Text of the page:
Aluminum Industry Supports USTR Action on China
By Metal Center News Staff
on Jan 18, 2017
Domestic aluminum industry officials expressed satisfaction with the decision by the United States Trade Representative to seek trade action against China over subsidy concerns. The USTR is asking the WTO to investigate whether certain producers of primary aluminum are causing “serious prejudice” to U.S. interests by artificially expanding Chinese capacity, production and market share.
The United Steelworkers claim China’s aluminum production growth has increased its capacity by 22 million tons, or 130 percent, in the last eight years. The result has been a decline of more than 35 percent in world aluminum prices over that period.
"As a result, U.S. producers cannot get fair market prices for their products. This has led to significant injury, with numerous facilities closing and more than 6,600 highly skilled USW members laid off,” says Leo Gerard, president of the USW. In 2008, 14 smelters were operating in the United States. Today, there are only five.
“China’s subsidies have had and are continuing to have a significant adverse impact on the U.S. domestic aluminum industry, and ultimately are harmful to American jobs, workers and business,” says Matt McMahon, chairman of the Aluminum Extruders Council, Wauconda, Ill. “The USTR’s action is an important first step towards addressing, and correcting, China’s policies on aluminum.”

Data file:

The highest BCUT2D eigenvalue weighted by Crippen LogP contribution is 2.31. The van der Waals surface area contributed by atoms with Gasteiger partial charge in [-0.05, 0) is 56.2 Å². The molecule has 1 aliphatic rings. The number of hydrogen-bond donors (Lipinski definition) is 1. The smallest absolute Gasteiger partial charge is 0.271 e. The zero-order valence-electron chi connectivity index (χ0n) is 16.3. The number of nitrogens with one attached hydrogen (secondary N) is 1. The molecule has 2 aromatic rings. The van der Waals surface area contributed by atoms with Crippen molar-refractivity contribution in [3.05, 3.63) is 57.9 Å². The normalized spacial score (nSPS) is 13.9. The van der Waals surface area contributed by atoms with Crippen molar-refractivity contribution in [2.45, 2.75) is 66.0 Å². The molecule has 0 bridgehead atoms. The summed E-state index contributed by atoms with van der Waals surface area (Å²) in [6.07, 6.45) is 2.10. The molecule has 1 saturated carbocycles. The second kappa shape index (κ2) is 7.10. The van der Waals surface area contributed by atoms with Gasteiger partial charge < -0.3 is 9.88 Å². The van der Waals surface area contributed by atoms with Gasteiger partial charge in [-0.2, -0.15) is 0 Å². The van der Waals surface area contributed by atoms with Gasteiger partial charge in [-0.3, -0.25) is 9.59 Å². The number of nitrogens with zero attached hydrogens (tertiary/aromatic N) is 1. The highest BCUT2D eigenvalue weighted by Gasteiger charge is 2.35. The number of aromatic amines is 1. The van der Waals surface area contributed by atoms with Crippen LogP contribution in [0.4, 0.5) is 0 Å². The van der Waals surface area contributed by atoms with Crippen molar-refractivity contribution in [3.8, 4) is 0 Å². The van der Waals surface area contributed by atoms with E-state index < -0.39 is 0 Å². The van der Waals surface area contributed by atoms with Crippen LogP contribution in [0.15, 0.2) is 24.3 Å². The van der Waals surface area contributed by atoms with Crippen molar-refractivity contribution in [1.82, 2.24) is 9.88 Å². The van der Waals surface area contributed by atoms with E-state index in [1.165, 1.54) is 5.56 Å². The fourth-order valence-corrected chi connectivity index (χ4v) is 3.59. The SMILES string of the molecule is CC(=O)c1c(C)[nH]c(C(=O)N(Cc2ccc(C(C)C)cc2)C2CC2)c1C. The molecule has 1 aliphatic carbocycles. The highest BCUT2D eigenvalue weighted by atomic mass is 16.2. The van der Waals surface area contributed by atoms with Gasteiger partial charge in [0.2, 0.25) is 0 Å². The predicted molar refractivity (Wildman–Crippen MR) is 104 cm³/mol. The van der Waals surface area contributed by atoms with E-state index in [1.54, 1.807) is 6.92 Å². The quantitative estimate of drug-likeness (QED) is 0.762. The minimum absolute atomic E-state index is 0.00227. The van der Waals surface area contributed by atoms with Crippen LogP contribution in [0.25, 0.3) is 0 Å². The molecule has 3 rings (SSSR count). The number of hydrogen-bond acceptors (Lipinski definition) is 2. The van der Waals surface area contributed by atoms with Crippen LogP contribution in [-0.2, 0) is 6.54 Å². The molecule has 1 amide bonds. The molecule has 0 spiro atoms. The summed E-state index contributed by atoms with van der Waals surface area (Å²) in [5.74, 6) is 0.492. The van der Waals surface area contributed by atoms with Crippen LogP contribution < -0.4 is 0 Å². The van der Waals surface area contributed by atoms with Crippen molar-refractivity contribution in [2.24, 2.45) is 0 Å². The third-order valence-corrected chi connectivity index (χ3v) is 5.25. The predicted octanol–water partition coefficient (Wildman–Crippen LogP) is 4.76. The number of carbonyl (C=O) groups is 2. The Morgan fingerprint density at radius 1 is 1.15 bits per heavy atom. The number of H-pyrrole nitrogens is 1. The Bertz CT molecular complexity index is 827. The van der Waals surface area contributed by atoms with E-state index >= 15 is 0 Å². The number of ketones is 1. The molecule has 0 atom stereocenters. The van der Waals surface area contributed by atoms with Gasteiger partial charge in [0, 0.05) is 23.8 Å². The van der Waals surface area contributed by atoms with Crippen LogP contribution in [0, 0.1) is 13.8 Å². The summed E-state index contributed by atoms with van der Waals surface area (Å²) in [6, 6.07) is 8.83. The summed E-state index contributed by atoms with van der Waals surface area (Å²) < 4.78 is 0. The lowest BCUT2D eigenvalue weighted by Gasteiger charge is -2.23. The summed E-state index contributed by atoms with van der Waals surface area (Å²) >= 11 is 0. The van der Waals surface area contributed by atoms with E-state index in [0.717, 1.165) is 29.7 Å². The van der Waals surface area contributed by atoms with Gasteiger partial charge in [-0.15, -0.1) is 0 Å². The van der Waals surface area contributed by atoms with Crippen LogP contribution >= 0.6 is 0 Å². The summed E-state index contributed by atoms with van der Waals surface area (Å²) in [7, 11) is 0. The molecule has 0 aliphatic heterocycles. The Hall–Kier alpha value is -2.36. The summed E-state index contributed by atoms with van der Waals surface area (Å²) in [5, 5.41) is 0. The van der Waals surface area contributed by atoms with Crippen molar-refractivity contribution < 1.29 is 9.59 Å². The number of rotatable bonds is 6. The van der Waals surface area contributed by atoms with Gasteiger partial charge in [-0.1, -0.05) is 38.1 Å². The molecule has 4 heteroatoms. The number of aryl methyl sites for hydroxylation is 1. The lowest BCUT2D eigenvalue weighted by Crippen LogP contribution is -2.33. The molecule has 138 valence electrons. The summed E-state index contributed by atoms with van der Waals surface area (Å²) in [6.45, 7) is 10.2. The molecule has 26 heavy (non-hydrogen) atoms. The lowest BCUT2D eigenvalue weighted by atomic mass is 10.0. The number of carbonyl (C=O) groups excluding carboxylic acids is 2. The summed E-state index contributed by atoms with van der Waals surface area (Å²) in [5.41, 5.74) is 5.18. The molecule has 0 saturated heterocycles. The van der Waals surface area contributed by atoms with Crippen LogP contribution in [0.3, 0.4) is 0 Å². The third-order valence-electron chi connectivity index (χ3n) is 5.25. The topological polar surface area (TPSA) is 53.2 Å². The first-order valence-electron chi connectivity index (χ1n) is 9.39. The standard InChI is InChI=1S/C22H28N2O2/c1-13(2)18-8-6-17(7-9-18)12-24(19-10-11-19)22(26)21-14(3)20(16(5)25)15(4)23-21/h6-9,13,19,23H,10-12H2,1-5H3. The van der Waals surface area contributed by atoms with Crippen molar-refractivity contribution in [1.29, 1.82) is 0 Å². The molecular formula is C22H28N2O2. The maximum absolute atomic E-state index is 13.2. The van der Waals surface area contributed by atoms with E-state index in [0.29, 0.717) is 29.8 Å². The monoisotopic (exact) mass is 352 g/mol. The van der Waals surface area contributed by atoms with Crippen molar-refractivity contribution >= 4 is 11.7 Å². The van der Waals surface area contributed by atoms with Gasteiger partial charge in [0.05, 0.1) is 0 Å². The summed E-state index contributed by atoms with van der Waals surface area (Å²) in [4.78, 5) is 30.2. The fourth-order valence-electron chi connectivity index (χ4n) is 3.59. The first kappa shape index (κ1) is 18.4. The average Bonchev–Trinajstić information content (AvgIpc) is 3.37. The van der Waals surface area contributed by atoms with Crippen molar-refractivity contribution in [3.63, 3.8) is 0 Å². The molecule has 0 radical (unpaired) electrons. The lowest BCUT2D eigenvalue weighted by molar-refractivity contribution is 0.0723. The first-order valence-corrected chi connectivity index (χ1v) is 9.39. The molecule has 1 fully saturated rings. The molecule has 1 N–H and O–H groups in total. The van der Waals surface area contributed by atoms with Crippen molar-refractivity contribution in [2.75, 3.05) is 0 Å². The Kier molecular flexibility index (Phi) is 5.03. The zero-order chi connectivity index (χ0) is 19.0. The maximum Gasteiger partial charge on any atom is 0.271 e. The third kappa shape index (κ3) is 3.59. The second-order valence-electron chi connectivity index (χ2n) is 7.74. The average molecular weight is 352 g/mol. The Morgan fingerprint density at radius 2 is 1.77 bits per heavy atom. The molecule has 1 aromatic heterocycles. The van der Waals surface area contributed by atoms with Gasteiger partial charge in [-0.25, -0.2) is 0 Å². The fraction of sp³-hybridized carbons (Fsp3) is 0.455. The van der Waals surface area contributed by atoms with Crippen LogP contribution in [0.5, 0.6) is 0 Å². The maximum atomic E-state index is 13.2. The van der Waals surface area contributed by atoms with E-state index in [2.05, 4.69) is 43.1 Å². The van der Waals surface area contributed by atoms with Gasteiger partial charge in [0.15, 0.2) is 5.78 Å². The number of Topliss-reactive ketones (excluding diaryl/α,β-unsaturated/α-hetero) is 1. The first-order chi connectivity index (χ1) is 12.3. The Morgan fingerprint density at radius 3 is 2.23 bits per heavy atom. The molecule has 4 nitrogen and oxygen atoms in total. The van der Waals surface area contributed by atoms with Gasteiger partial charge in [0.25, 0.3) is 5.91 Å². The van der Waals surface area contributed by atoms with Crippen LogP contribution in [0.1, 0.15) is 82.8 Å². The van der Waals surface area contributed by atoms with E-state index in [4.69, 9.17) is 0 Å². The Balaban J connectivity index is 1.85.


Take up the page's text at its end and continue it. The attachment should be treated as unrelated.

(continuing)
The Aluminum Extruders Council has been a leader in seeking to level the competitive playing field for aluminum extruders, and aluminum in general, through its calls for countervailing duties on Chinese imports. “We have continued to witness inexplicable marketplace behavior by Chinese aluminum extruders despite our industry’s best efforts to have the U.S. impose duties,” McMahon says.
Heidi Brock, president and CEO of the Aluminum Association, said her organization will review the request by the USTR to assess its impact across the full value chain. “We continue to believe that a negotiated agreement between the U.S. and Chinese governments is needed to address the fundamental issue of aluminum overcapacity in China. Overcapacity is damaging to all segments of the domestic aluminum industry—upstream, midstream and downstream—and it is critical to assess the potential impact of any trade action on all aluminum producers.